We have made it to the last part of our twenty-foot trip through you!  We started in your mouth, then worked our way down, like a rat through a snake.  We broke down food in your stomach and then pushed it through the long, twisty pipe until we reached (drum roll please) your large intestine!  What's that smell, you ask?  About that . . .

You know what your food looks like by now.  It's not very nice.  Feces or poop is the name for what is left over from your digested food.  It does not smell very good because it's made of all the parts of your food that your body can no longer use.  Your nose is saying "Get it away!"  Your body already took everything you needed out of it.  It can still be used for some things though.  Your poop can still be used to grow plants!  But you should not put it in your garden.

If we took all the good stuff out of your food, what is left to do?  We should just flush it right now, right?  Not so fast!  There is a lot of water in food, like in apples or rice.  Your large intestine is the last organ in your digestive system and it pulls out the water as well as a lot of the vitamins from your food.  It does this by squeezing your feces with its walls and then pulling out the water.  Your large intestine is about five feet long and three or four inches wide.  It's kind of shaped like the letter "U."  It wraps up and around your small intestine and then ends at   . . . well, your end.  It's a lot wider than your small intestine, which is about the same size around as a garden hose.  If your stomach was a washing machine, then we can say your large intestine is the dryer.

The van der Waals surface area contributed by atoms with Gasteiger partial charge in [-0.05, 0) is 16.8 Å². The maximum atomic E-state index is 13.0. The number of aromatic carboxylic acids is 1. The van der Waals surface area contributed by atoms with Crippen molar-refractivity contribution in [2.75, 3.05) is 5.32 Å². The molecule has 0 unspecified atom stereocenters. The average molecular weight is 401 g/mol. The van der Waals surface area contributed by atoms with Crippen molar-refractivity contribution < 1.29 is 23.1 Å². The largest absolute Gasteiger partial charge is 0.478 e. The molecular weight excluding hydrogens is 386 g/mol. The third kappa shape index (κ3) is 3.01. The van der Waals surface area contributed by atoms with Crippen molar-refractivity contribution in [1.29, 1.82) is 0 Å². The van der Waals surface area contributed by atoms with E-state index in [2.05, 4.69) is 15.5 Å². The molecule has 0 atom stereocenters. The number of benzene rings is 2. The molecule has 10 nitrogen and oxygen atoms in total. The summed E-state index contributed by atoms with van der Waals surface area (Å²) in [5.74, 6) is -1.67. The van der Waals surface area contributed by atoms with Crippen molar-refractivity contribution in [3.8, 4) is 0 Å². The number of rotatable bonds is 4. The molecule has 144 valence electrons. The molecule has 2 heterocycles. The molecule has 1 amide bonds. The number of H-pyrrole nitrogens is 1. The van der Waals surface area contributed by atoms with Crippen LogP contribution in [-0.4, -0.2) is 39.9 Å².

If you need to go, don't look for one of these.

Now we have reached the last stop on our journey through you.  The rectum is the storage space for your feces.  It's the part of you that tells you it's time to go to the bathroom once it gets full.  The longer your old food sits inside here, the more water will come out and the drier and drier the old food in there will become.  The drier it becomes, the harder it becomes to push it out.  In other words, if you feel the need to go, then please, find a bathroom and go!

This is what you're looking for.

When it first enters your large intestine, food is still like water because it has been broken down so much.  As it moves through you, it becomes dried out because you are soaking up its water.  By the time it comes to your end, your food is harder.  Now it can leave.  Your anus is the hole and muscle that lets your food out of you.  There.  It's time to flush.

Always remember to wash your hands.

Goodbye, food.  It's been a short, but long journey.


Kids Health.  "Your Digestive System: That's One Large Intestine."  Kids Health, 2011. <http://kidshealth.org/kid/cancer_center/HTBW/digestive_system.html#a_That_s_One_Large_Intestine>

Discovery Kids. "Your Digestive System." Discovery Communications, 2012. <http://discoverykids.com/articles/your-digestive-system/>